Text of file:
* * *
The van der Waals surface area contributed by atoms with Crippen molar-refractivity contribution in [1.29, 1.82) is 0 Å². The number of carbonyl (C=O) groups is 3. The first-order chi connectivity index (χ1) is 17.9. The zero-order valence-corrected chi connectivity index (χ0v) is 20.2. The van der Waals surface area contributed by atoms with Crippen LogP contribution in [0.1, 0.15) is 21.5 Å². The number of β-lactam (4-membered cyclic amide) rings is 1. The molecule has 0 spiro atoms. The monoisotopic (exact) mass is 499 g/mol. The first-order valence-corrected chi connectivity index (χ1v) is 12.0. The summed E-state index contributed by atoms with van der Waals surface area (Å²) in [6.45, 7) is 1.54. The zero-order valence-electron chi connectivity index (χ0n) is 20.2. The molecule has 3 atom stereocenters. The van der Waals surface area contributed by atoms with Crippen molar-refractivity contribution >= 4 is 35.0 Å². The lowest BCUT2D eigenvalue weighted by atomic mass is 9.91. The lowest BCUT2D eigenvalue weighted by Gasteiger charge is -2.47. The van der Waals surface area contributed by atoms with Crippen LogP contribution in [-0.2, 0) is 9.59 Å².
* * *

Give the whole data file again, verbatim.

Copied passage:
The van der Waals surface area contributed by atoms with Crippen molar-refractivity contribution in [1.29, 1.82) is 0 Å². The number of carbonyl (C=O) groups is 3. The first-order chi connectivity index (χ1) is 17.9. The zero-order valence-corrected chi connectivity index (χ0v) is 20.2. The van der Waals surface area contributed by atoms with Crippen LogP contribution in [0.1, 0.15) is 21.5 Å². The number of β-lactam (4-membered cyclic amide) rings is 1. The molecule has 0 spiro atoms. The monoisotopic (exact) mass is 499 g/mol. The first-order valence-corrected chi connectivity index (χ1v) is 12.0. The summed E-state index contributed by atoms with van der Waals surface area (Å²) in [6.45, 7) is 1.54. The zero-order valence-electron chi connectivity index (χ0n) is 20.2. The molecule has 3 atom stereocenters. The van der Waals surface area contributed by atoms with Crippen molar-refractivity contribution >= 4 is 35.0 Å². The lowest BCUT2D eigenvalue weighted by atomic mass is 9.91. The lowest BCUT2D eigenvalue weighted by Gasteiger charge is -2.47. The van der Waals surface area contributed by atoms with Crippen LogP contribution in [-0.2, 0) is 9.59 Å².